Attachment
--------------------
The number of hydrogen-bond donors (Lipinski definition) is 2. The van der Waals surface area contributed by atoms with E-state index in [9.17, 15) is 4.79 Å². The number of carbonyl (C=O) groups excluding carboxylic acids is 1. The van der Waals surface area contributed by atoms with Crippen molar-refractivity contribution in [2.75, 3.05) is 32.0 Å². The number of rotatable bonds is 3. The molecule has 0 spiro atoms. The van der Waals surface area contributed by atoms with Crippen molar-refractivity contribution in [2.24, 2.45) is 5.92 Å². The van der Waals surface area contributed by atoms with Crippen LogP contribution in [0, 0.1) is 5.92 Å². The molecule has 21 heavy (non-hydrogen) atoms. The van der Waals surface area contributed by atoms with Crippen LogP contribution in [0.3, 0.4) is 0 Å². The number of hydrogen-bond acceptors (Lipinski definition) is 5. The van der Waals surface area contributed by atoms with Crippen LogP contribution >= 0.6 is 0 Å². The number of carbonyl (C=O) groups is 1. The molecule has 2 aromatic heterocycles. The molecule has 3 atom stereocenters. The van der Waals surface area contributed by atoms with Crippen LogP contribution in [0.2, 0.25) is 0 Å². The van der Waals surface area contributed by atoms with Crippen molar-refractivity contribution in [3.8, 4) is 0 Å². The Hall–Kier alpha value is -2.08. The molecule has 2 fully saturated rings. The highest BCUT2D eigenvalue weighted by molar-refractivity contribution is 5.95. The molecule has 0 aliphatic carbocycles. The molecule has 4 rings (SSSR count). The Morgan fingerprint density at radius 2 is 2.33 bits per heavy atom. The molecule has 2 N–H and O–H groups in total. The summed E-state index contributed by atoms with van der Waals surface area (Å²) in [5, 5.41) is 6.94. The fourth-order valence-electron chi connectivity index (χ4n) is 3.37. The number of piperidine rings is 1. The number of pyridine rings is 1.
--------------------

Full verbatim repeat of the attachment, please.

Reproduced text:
The number of hydrogen-bond donors (Lipinski definition) is 2. The van der Waals surface area contributed by atoms with E-state index in [9.17, 15) is 4.79 Å². The number of carbonyl (C=O) groups excluding carboxylic acids is 1. The van der Waals surface area contributed by atoms with Crippen molar-refractivity contribution in [2.75, 3.05) is 32.0 Å². The number of rotatable bonds is 3. The molecule has 0 spiro atoms. The van der Waals surface area contributed by atoms with Crippen molar-refractivity contribution in [2.24, 2.45) is 5.92 Å². The van der Waals surface area contributed by atoms with Crippen LogP contribution in [0, 0.1) is 5.92 Å². The molecule has 21 heavy (non-hydrogen) atoms. The van der Waals surface area contributed by atoms with Crippen LogP contribution in [0.3, 0.4) is 0 Å². The number of hydrogen-bond acceptors (Lipinski definition) is 5. The van der Waals surface area contributed by atoms with Crippen LogP contribution >= 0.6 is 0 Å². The number of carbonyl (C=O) groups is 1. The molecule has 2 aromatic heterocycles. The molecule has 3 atom stereocenters. The van der Waals surface area contributed by atoms with Crippen LogP contribution in [0.2, 0.25) is 0 Å². The van der Waals surface area contributed by atoms with Crippen molar-refractivity contribution in [3.8, 4) is 0 Å². The Hall–Kier alpha value is -2.08. The molecule has 2 fully saturated rings. The highest BCUT2D eigenvalue weighted by molar-refractivity contribution is 5.95. The molecule has 0 aliphatic carbocycles. The molecule has 4 rings (SSSR count). The Morgan fingerprint density at radius 2 is 2.33 bits per heavy atom. The molecule has 2 N–H and O–H groups in total. The summed E-state index contributed by atoms with van der Waals surface area (Å²) in [5, 5.41) is 6.94. The fourth-order valence-electron chi connectivity index (χ4n) is 3.37. The number of piperidine rings is 1. The number of pyridine rings is 1.